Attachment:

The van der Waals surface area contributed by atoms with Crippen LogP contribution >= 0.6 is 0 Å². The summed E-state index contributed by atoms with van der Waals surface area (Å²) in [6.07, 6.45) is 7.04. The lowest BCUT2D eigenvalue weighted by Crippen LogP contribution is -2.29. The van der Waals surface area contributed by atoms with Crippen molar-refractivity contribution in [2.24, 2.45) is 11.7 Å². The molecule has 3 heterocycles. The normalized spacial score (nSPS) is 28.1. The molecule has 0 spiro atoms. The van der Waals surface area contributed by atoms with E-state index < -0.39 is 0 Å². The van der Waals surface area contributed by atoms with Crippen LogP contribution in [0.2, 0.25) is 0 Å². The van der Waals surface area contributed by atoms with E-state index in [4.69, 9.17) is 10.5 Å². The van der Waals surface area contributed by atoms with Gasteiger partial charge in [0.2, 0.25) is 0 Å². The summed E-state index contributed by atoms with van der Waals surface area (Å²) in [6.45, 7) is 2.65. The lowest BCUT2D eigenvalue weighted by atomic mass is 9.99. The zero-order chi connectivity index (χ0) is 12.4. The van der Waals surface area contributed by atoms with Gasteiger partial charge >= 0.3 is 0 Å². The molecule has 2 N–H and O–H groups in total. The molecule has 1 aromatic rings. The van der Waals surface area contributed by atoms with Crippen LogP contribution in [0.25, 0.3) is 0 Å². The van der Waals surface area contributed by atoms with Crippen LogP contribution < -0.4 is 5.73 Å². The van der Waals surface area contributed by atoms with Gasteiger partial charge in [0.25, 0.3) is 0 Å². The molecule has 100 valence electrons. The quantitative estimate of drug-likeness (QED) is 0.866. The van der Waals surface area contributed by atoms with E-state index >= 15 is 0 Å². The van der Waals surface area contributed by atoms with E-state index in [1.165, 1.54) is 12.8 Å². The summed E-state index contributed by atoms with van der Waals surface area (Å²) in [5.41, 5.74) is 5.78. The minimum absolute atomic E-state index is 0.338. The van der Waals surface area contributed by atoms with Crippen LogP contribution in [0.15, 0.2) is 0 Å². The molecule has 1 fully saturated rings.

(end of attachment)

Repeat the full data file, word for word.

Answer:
The van der Waals surface area contributed by atoms with Crippen LogP contribution >= 0.6 is 0 Å². The summed E-state index contributed by atoms with van der Waals surface area (Å²) in [6.07, 6.45) is 7.04. The lowest BCUT2D eigenvalue weighted by Crippen LogP contribution is -2.29. The van der Waals surface area contributed by atoms with Crippen molar-refractivity contribution in [2.24, 2.45) is 11.7 Å². The molecule has 3 heterocycles. The normalized spacial score (nSPS) is 28.1. The molecule has 0 spiro atoms. The van der Waals surface area contributed by atoms with E-state index < -0.39 is 0 Å². The van der Waals surface area contributed by atoms with Crippen LogP contribution in [0.2, 0.25) is 0 Å². The van der Waals surface area contributed by atoms with E-state index in [4.69, 9.17) is 10.5 Å². The van der Waals surface area contributed by atoms with Gasteiger partial charge in [0.2, 0.25) is 0 Å². The summed E-state index contributed by atoms with van der Waals surface area (Å²) in [6.45, 7) is 2.65. The lowest BCUT2D eigenvalue weighted by atomic mass is 9.99. The zero-order chi connectivity index (χ0) is 12.4. The van der Waals surface area contributed by atoms with Gasteiger partial charge >= 0.3 is 0 Å². The molecule has 2 N–H and O–H groups in total. The molecule has 1 aromatic rings. The van der Waals surface area contributed by atoms with Crippen LogP contribution in [0.25, 0.3) is 0 Å². The van der Waals surface area contributed by atoms with Crippen LogP contribution < -0.4 is 5.73 Å². The van der Waals surface area contributed by atoms with Gasteiger partial charge in [0.25, 0.3) is 0 Å². The molecule has 100 valence electrons. The quantitative estimate of drug-likeness (QED) is 0.866. The van der Waals surface area contributed by atoms with E-state index >= 15 is 0 Å². The van der Waals surface area contributed by atoms with E-state index in [1.165, 1.54) is 12.8 Å². The summed E-state index contributed by atoms with van der Waals surface area (Å²) in [5.41, 5.74) is 5.78. The minimum absolute atomic E-state index is 0.338. The van der Waals surface area contributed by atoms with Crippen LogP contribution in [0.15, 0.2) is 0 Å². The molecule has 1 fully saturated rings.